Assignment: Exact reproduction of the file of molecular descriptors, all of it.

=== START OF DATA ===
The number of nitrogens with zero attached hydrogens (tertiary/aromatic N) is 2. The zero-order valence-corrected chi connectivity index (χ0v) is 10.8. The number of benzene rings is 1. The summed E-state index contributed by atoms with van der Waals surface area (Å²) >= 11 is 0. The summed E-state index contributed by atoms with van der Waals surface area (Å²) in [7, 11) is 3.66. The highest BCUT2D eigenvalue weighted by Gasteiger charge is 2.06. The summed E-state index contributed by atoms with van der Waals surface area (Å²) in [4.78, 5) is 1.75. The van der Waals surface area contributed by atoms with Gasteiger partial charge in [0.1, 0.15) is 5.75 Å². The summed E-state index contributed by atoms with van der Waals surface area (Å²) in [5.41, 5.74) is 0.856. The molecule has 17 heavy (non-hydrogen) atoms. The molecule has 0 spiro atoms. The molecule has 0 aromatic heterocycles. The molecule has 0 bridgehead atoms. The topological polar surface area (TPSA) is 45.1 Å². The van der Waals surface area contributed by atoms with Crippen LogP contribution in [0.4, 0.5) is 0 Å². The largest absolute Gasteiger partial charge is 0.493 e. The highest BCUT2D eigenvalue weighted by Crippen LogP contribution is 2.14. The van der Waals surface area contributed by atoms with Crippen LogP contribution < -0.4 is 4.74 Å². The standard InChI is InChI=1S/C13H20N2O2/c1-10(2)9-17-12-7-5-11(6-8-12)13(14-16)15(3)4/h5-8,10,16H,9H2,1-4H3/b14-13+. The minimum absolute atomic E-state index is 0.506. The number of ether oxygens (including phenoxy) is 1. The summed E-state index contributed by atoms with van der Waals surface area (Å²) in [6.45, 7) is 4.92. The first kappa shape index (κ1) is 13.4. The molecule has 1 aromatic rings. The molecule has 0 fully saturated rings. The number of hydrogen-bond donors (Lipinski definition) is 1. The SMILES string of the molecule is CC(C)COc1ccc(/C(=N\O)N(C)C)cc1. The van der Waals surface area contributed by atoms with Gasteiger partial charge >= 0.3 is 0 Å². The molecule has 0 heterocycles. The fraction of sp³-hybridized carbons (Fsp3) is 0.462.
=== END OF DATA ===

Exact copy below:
The number of nitrogens with zero attached hydrogens (tertiary/aromatic N) is 2. The zero-order valence-corrected chi connectivity index (χ0v) is 10.8. The number of benzene rings is 1. The summed E-state index contributed by atoms with van der Waals surface area (Å²) >= 11 is 0. The summed E-state index contributed by atoms with van der Waals surface area (Å²) in [7, 11) is 3.66. The highest BCUT2D eigenvalue weighted by Gasteiger charge is 2.06. The summed E-state index contributed by atoms with van der Waals surface area (Å²) in [4.78, 5) is 1.75. The van der Waals surface area contributed by atoms with Gasteiger partial charge in [0.1, 0.15) is 5.75 Å². The summed E-state index contributed by atoms with van der Waals surface area (Å²) in [5.41, 5.74) is 0.856. The molecule has 17 heavy (non-hydrogen) atoms. The molecule has 0 spiro atoms. The molecule has 0 aromatic heterocycles. The molecule has 0 bridgehead atoms. The topological polar surface area (TPSA) is 45.1 Å². The van der Waals surface area contributed by atoms with Crippen LogP contribution in [0.4, 0.5) is 0 Å². The largest absolute Gasteiger partial charge is 0.493 e. The highest BCUT2D eigenvalue weighted by Crippen LogP contribution is 2.14. The van der Waals surface area contributed by atoms with Crippen LogP contribution < -0.4 is 4.74 Å². The standard InChI is InChI=1S/C13H20N2O2/c1-10(2)9-17-12-7-5-11(6-8-12)13(14-16)15(3)4/h5-8,10,16H,9H2,1-4H3/b14-13+. The minimum absolute atomic E-state index is 0.506. The number of ether oxygens (including phenoxy) is 1. The summed E-state index contributed by atoms with van der Waals surface area (Å²) in [6.45, 7) is 4.92. The first kappa shape index (κ1) is 13.4. The molecule has 1 aromatic rings. The molecule has 0 fully saturated rings. The number of hydrogen-bond donors (Lipinski definition) is 1. The SMILES string of the molecule is CC(C)COc1ccc(/C(=N\O)N(C)C)cc1. The van der Waals surface area contributed by atoms with Gasteiger partial charge >= 0.3 is 0 Å². The molecule has 0 heterocycles. The fraction of sp³-hybridized carbons (Fsp3) is 0.462.